Myeloid Cells & Cancer
Myeloid cells have many potent anti-cancer activities
Myeloid cells play a critical role in directing the immune responses. As first-responders they are the first immune cells on the scene of any immune challenge constantly recruited to cancer. On the scene they have an arsenal of weapons that can be deployed. For example, myeloid cells directly kill cells, bacteria and viruses through a number of mechanisms including phagocytosis, cell-contact dependent killing and through the production of cell-toxic molecules. Myeloid cells assess the situations and will attract other immune cells including natural killer cells and T cells to the site as needed. Importantly, myeloid cells “prime” T cells, essentially arming T cells so they are able to respond to the challenge as well. This myeloid cell-based activation is essential for T cell activity. Taken together, myeloid cells can be considered the conductor of the immune system.
The ATAK™ platform harnessing these activities, results in an extremely versatile and potent cell therapy that may be applied to a number of disease conditions. Myeloid Therapeutics has developed a first in class approach to treating cancer by harnessing the innate abilities of myeloid cells to engulf cancer cells, produce anti-tumor agents, promote anti-tumor adaptive immunity and alter the tumor microenvironment, culminating in cancer death.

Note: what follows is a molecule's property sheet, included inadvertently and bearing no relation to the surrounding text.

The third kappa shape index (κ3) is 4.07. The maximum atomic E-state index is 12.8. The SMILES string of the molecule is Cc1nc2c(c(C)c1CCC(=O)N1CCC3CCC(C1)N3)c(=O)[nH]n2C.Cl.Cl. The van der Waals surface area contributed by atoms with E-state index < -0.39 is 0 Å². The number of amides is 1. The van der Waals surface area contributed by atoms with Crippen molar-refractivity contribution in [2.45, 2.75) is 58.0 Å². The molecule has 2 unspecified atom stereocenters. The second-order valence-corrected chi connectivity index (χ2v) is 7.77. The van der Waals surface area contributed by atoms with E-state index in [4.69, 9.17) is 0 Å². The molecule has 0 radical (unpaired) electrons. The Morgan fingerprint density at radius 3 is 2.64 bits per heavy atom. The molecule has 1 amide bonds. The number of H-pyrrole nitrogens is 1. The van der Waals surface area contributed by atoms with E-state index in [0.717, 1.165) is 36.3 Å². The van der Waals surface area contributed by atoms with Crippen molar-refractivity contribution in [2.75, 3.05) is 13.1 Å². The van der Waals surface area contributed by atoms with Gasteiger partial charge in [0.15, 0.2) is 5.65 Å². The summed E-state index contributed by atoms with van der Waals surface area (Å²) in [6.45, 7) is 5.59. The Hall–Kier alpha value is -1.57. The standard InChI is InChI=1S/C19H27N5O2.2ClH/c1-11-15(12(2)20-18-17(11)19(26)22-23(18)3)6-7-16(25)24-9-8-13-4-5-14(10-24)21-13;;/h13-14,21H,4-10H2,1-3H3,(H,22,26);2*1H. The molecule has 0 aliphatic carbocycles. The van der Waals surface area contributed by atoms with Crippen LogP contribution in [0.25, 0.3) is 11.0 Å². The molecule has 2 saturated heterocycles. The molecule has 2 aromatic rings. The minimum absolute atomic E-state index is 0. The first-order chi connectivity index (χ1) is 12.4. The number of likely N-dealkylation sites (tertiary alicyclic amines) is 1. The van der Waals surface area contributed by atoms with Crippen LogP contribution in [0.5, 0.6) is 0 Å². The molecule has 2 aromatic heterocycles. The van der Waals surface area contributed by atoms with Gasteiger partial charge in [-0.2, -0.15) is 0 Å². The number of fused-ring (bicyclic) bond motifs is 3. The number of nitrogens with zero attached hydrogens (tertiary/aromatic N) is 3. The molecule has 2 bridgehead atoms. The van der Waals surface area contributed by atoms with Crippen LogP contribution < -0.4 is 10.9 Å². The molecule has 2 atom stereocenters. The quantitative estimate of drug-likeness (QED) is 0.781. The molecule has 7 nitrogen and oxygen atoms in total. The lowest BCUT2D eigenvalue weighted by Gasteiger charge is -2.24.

Rapidly recruited into cancers and other pathological conditions
Myeloid cells are a major white blood cell population in the circulating blood. Originating from stem cells in the bone marrow, they are constantly being delivered to the body via the circulation. Upon migration into tissues, myeloid cells can "mature” into numerous effector cell populations, which may have unique, tissue-dependent morphology and specific functions. For example, circulating myeloid cells are an important reservoir for many resident tissue cell populations. This includes liver Kupffer cells, bone osteoclasts, microglial cells in the brain as well as kidney mesangial macrophages and finally they may also differentiate into dendritic cells in lymphoid tissues and skin Langerhans cells. While myeloid cells are continuously supplied to most tissues, they are also recruited rapidly to sites of tissue injury or infection. In other words, myeloid cells are rapidly recruited to tissues where there is any change to the normal conditions.
Critically---Myeloid cells are also selectively and constantly recruited to cancer.